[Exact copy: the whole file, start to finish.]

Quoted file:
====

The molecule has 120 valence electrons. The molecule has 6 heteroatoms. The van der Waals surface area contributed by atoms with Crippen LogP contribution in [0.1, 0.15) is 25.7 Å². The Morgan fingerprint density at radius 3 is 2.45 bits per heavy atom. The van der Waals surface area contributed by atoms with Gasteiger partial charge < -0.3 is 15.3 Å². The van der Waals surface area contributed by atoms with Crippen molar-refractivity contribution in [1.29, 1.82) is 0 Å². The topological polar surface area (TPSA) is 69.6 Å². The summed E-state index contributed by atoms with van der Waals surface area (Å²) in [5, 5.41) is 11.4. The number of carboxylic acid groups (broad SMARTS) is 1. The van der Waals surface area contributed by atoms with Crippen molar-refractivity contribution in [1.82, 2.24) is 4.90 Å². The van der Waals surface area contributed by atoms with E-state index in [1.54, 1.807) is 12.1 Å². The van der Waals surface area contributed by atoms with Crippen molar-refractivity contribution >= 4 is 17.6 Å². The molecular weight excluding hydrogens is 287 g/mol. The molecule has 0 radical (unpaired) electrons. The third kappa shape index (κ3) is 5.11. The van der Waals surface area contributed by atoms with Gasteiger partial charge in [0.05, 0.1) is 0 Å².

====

The molecule has 120 valence electrons. The molecule has 6 heteroatoms. The van der Waals surface area contributed by atoms with Crippen LogP contribution in [0.1, 0.15) is 25.7 Å². The Morgan fingerprint density at radius 3 is 2.45 bits per heavy atom. The van der Waals surface area contributed by atoms with Gasteiger partial charge < -0.3 is 15.3 Å². The van der Waals surface area contributed by atoms with Crippen molar-refractivity contribution in [1.29, 1.82) is 0 Å². The topological polar surface area (TPSA) is 69.6 Å². The summed E-state index contributed by atoms with van der Waals surface area (Å²) in [5, 5.41) is 11.4. The number of carboxylic acid groups (broad SMARTS) is 1. The van der Waals surface area contributed by atoms with Crippen molar-refractivity contribution in [1.82, 2.24) is 4.90 Å². The van der Waals surface area contributed by atoms with E-state index in [1.54, 1.807) is 12.1 Å². The van der Waals surface area contributed by atoms with Crippen molar-refractivity contribution >= 4 is 17.6 Å². The molecular weight excluding hydrogens is 287 g/mol. The molecule has 0 radical (unpaired) electrons. The third kappa shape index (κ3) is 5.11. The van der Waals surface area contributed by atoms with Gasteiger partial charge in [0.05, 0.1) is 0 Å².